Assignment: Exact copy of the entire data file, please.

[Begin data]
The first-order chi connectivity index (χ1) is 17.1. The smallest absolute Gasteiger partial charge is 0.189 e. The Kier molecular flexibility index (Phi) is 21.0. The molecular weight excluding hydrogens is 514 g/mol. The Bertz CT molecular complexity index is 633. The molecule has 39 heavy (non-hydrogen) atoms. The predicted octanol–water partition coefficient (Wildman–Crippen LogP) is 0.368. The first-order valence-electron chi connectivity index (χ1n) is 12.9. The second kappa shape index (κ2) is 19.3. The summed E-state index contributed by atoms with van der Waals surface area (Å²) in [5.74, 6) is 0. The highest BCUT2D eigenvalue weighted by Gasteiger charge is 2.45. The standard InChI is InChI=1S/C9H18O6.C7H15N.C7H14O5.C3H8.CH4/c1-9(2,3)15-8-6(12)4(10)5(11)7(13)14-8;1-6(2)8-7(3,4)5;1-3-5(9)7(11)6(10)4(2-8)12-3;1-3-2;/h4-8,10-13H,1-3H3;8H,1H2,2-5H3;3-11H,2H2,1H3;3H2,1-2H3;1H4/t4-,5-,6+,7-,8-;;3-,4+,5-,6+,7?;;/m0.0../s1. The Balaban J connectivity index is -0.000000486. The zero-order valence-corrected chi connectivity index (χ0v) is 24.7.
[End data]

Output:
The first-order chi connectivity index (χ1) is 17.1. The smallest absolute Gasteiger partial charge is 0.189 e. The Kier molecular flexibility index (Phi) is 21.0. The molecular weight excluding hydrogens is 514 g/mol. The Bertz CT molecular complexity index is 633. The molecule has 39 heavy (non-hydrogen) atoms. The predicted octanol–water partition coefficient (Wildman–Crippen LogP) is 0.368. The first-order valence-electron chi connectivity index (χ1n) is 12.9. The second kappa shape index (κ2) is 19.3. The summed E-state index contributed by atoms with van der Waals surface area (Å²) in [5.74, 6) is 0. The highest BCUT2D eigenvalue weighted by Gasteiger charge is 2.45. The standard InChI is InChI=1S/C9H18O6.C7H15N.C7H14O5.C3H8.CH4/c1-9(2,3)15-8-6(12)4(10)5(11)7(13)14-8;1-6(2)8-7(3,4)5;1-3-5(9)7(11)6(10)4(2-8)12-3;1-3-2;/h4-8,10-13H,1-3H3;8H,1H2,2-5H3;3-11H,2H2,1H3;3H2,1-2H3;1H4/t4-,5-,6+,7-,8-;;3-,4+,5-,6+,7?;;/m0.0../s1. The Balaban J connectivity index is -0.000000486. The zero-order valence-corrected chi connectivity index (χ0v) is 24.7.